The Easiest Thing You Can Do To Improve Your Website SEO Right Now
SEO is one of the hottest topics amongst web designers right now.
Who's doing it right? Who's doing it wrong? What do search engines like Google use to measure how your website will be displayed?
I don't think anybody really knows the perfect combination of do's and don'ts, and the weight of different SEO ranking signals changes all the time.
Stuffing each of your pages with keywords used to be the most important thing to do; this method is now penalized. More recently, it's been all about having a mobile friendly site. The next up-and-comer will be security. I wrote a little bit about SSL & HTTPS here.
There are a whole bunch of things that Squarespace does to make sure that each site created on their platform is search engine optimized, but there are some things you need to do to help.
If you want to know more about what Squarespace does for SEO and have some common misconceptions explained, check out this article: The Truth About Squarespace SEO.
There is one easy thing that you can start doing right now to improve your SEO that will put you way ahead of your competition, simply because so many people miss this. I can always tell when I visit a website that hasn't done this:
Optimize Your Website Images—All of Them.
Website is performance is one of the more important metrics used to determine your SEO score and in this case bigger is definitely not better.
Amateurs building websites for themselves often upload photos that are 10+ megabytes with the assumption that they'll be showing off the highest quality images. In fact, all they're doing is making their website impossible to load and frustrating to use. If you lived in the age of dial-up, you'll have flashbacks about how frustrating it was to sit and wait for images to load, one line at a time.
Size Isn't Everything
Optimizing your images for web involves reducing the file size. The Squarespace recommended size for each image is 500 kilobytes or less, with an emphasis on less. However, optimization doesn't just mean making the file size smaller.
Google can't "see" images in the same way that we can, that's why it's important to have 'alt text' on your images. Alt text is a short description of what the image is, and an opportunity to throw in some keywords. Let's talk about these two optimization methods:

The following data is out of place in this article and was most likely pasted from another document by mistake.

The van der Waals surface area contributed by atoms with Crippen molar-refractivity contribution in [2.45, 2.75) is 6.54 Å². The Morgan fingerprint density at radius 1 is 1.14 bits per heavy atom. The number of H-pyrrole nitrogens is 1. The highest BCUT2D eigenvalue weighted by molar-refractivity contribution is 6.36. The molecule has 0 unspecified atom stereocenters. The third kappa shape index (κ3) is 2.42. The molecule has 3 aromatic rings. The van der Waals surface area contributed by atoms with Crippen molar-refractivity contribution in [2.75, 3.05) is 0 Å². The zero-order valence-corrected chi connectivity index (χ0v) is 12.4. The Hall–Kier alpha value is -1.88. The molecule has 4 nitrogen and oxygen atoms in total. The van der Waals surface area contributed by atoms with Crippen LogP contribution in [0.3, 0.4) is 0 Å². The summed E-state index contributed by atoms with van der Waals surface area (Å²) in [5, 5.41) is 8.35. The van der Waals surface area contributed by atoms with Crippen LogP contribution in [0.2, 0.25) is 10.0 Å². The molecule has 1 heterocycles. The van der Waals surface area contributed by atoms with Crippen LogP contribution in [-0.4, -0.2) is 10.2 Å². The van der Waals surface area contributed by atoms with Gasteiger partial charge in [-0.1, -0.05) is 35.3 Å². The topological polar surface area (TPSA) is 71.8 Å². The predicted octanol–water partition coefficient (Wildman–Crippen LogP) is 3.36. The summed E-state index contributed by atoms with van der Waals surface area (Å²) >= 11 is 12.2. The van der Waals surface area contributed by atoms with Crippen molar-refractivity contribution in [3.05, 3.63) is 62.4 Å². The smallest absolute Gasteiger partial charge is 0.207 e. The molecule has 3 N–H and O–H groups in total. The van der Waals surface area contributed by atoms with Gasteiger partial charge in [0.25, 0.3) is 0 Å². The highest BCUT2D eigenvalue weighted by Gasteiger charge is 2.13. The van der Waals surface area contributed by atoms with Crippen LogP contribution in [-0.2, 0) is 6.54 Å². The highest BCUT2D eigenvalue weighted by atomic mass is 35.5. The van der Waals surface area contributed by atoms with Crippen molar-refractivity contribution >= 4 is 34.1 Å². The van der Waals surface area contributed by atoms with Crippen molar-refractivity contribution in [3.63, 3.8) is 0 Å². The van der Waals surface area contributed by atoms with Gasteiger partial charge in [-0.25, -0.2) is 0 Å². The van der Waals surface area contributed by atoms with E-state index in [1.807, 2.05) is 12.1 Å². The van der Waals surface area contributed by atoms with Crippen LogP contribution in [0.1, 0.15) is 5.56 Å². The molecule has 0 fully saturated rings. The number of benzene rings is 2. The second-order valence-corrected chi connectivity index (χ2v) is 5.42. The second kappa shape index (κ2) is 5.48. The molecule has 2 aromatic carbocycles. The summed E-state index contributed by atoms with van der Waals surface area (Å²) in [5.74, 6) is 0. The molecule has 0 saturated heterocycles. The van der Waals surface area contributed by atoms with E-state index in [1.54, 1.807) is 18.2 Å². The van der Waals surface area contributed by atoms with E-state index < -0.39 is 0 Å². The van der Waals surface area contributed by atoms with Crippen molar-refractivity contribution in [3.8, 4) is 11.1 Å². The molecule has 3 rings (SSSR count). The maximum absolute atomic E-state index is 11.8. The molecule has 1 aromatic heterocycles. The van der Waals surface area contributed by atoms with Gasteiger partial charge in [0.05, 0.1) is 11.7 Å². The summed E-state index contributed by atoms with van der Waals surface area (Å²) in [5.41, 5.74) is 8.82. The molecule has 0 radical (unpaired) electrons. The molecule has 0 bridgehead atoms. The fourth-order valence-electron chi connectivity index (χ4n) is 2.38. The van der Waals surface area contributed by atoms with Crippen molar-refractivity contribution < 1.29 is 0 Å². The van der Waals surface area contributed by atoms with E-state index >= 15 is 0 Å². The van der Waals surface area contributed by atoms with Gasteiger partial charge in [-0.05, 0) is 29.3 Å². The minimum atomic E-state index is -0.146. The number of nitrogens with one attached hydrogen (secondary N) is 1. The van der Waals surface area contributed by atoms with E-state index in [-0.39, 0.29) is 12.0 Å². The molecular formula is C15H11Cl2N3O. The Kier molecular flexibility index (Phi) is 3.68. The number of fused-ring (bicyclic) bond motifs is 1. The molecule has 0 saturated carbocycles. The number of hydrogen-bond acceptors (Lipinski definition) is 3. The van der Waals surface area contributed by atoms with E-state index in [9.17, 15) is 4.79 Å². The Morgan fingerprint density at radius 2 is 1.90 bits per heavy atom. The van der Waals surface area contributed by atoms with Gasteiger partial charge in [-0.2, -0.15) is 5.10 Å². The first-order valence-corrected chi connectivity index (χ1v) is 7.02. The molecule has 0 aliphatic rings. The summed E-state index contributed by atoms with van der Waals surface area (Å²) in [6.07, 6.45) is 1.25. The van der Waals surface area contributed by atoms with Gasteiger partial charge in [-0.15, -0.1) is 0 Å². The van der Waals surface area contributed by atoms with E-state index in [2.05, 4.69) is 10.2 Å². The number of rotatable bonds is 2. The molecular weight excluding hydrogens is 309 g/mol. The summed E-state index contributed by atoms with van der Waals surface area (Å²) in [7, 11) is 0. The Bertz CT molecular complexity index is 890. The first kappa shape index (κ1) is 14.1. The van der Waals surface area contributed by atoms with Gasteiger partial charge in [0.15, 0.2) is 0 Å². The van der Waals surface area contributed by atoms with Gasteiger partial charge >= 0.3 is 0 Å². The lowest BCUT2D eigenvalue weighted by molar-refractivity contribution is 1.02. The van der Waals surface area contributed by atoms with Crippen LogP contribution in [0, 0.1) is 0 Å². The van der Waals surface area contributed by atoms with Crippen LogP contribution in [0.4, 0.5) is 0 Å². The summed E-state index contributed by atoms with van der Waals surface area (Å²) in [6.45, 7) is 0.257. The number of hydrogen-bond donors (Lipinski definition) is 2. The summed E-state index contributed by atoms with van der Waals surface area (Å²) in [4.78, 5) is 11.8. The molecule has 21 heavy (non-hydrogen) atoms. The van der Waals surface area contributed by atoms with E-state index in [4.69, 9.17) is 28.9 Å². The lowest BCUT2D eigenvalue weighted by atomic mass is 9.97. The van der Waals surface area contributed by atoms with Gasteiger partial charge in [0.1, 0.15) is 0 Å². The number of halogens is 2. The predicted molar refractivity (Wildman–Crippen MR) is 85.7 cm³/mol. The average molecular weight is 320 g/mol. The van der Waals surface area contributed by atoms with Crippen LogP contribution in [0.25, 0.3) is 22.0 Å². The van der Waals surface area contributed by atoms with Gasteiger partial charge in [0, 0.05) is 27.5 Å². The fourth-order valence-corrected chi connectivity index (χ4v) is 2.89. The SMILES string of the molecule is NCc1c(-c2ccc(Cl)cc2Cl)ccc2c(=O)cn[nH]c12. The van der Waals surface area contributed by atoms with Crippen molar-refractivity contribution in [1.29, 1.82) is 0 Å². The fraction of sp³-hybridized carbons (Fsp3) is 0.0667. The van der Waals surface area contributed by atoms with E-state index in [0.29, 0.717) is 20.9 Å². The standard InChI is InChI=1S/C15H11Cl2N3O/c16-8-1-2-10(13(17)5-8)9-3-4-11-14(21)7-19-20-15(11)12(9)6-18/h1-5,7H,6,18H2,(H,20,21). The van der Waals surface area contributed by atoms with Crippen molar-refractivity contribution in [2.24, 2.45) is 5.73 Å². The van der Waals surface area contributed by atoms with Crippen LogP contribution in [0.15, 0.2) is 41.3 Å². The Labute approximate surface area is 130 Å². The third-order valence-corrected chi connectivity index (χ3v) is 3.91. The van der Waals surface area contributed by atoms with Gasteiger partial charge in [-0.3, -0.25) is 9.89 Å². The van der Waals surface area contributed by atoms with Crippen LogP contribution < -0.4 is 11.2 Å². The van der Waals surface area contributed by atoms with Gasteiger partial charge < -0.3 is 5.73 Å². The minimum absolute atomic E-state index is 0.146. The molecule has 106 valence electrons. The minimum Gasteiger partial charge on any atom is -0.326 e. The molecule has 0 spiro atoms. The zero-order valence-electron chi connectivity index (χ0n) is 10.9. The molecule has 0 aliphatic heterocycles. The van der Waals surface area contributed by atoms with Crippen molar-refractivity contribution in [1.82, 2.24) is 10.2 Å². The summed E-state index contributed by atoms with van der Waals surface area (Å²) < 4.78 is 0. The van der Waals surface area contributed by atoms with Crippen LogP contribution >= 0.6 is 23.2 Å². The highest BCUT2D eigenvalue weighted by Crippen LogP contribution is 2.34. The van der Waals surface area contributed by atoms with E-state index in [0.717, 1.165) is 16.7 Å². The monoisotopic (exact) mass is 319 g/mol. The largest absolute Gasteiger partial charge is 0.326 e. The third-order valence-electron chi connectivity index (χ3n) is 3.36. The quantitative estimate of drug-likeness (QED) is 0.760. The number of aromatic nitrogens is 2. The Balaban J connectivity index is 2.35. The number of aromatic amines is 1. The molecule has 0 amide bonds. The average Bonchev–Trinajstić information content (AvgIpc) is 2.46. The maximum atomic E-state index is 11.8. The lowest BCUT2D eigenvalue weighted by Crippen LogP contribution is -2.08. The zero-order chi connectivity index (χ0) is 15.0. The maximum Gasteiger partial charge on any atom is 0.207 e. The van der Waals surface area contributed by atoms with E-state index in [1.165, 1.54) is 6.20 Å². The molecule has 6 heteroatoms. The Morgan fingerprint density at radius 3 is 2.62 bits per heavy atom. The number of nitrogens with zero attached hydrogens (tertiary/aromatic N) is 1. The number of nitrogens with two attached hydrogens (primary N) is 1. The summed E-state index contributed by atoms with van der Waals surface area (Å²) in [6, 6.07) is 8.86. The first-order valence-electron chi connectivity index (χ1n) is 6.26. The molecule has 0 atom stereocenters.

Images that come directly out a camera, or images that have been altered in Photoshop are often huge and most people don't pay any attention to the file size. There are a couple methods for reducing the file size without losing the image quality.
Drag your image into Photoshop, or if your image is already in Photoshop, don't 'Save as,' 'Export as.' When you use the 'Export as' dialogue in Photoshop, you get some options that help you save the image for the web. I typically save images at 2000px width at the most. Squarespace will save several different file sizes of each image you upload and display the appropriate size depending on the screen size of the visitor's device.
I also save my images down to 60-80% quality depending on the application of the image. 80% is still considered high quality in Photoshop and more suitable for banner images than 60% would be. The image in this screenshot started at 2.3 megabytes, and ended up at 129.7 kilobytes, and nobody will even notice.
This simple and easy to use tool will do essentially, what the Photoshop method does, but there is a cost to it. You can try it for free, but if you are already a graphic designer with access to Photoshop, you're better off doing it yourself.
Have a lot of photos?
Exporting images individually is not a practical method if you have a whole gallery's worth of photos to upload, but Photoshop can help here as well with its Image Processor.
The Photoshop image processor will do essentially the same thing as the "Export As" dialogue, except it'll automate the process for multiple photos. Find this option under File > Scripts > Image Processor follow the easy steps, and click Run. You’ll be left with a new folder filled with resized images, the originals will not be altered.
Changing the Filename
When you get an image off your camera, it's likely going to be called something like IMG_1234. This doesn't mean anything to Google, and no one is searching for IMG_1234.
After you've optimized the file size, you're ready to upload your image to Squarespace.
The upload dialogue box will auto-populate with whatever the filename of your image is. if it says IMG_1234, delete that and add a relevant description of the image. Throw in some keywords if you can, but don't stuff it with keywords in a way that doesn't make sense to human readers. Google can detect this kind of deception and it will actually hurt your ranking.
At the very least, this is something you can do to optimize images that are already on your website. Although, it would be wise to change the file size and re-upload those images if you can.
Unfortunately there is no way to change the file size of your images within Squarespace at this time.
If you're ready to get ahead of your competition, go ahead and make these simple changes. your SEO ranking will reward you, and the rest of the internet will thank you for the wonderful fast-loading experience you're going to provide.